First car appeal
There is no reason why the Vitara wouldn't make a suitable first car other than the fact that it's actually quite quick; certainly compared to a typical learner's car. The raised driving position inspires confidence and the reversing camera adds a safety net for manoeuvres. However, it's expensive, and insurance will be significantly more expensive than for a normal small hatchback.
Quality and image
While there are one or two areas where the plastics quality should be improved, the Vitara's distinctive and muscular styling gives it a strong look that belies its compact size and light weight. On the other hand, that low weight has been achieved by using thin plastics for door trims and so on, and these can flex under pressure where those of a more expensive car might not. The model is undeniably growing in popularity, though.
There is a lot of adjustment in the driver's seat, including height. That allows drivers of most heights to set a comfortable position for getting in and out. All the doors open nice and wide, though, giving passengers and driver alike instantly good access. The front door apertures are more forgiving than the rears, which have been shrunk compared to the SX4 S-Cross'. Also worthy of note is the particularly light tailgate, which allows easy one-handed operation for when carrying heavy shopping or a child.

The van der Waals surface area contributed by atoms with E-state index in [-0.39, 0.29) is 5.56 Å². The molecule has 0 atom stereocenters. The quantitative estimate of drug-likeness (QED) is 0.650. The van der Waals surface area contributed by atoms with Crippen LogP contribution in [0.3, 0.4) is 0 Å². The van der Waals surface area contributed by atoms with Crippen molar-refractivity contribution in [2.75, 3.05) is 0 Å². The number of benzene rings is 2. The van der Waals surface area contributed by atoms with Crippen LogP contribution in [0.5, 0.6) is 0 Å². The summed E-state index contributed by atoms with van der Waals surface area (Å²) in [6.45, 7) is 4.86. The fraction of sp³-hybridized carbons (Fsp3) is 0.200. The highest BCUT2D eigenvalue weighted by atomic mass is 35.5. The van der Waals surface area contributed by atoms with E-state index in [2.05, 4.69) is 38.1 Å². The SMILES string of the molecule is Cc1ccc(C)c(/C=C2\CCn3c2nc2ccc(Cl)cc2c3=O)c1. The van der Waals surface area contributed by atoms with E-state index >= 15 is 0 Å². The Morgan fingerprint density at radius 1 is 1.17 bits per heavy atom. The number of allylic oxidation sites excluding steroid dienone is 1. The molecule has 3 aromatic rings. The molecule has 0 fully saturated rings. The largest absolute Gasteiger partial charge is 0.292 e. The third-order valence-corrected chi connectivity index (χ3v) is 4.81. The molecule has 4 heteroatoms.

Stereo and ICE (In car entertainment)
There is no change in the Vitara S's stereo equipment, meaning speakers in both the front and rear doors as well as tweeters for higher frequency notes placed closer to head height. Occupants can choose to hook their media player up to the car via USB, an old-fashioned auxiliary lead or even Bluetooth. Digital radio is standard, with an FM/AM system to back it up.
Colours and trim
A meagre four colour options are available for the Vitara S, with three monochrome metallics and a solid red, which in combination with the standard black alloy wheels makes the best option. Each shade reflects the slightly sportier positioning of this model versus the similarly high-spec SZ5. The S has unique upholstery, which is perhaps less grippy than that of the SZ5 but is smoother and may resist wear and tear for longer.
The S shares the same parking aids as the SZ5 on which it's based. There are parking sensors at both ends and a very useful reversing camera that gives a broad view behind the car. The Vitara is not a large car, though, sized between the likes of Nissan's Juke and Qashqai, so it slots into parking spaces easily. Parallel parking is no problem thanks to a good steering lock and wheels placed towards each corner.
Emergency tyre repair kit supplied as standard.
Petrol engine options - 1.6-litre (118bhp); 1.4-litre turbo (138bhp). Diesel engine options - 1.6-litre (118bhp). Transmission options: five and six-speed manual gearbox depending on model, plus CVT automatic (1.6 petrol only) and torque converter automatic (1.4 petrol only). Trim levels: SZ4, SZ-T, SZ5, S.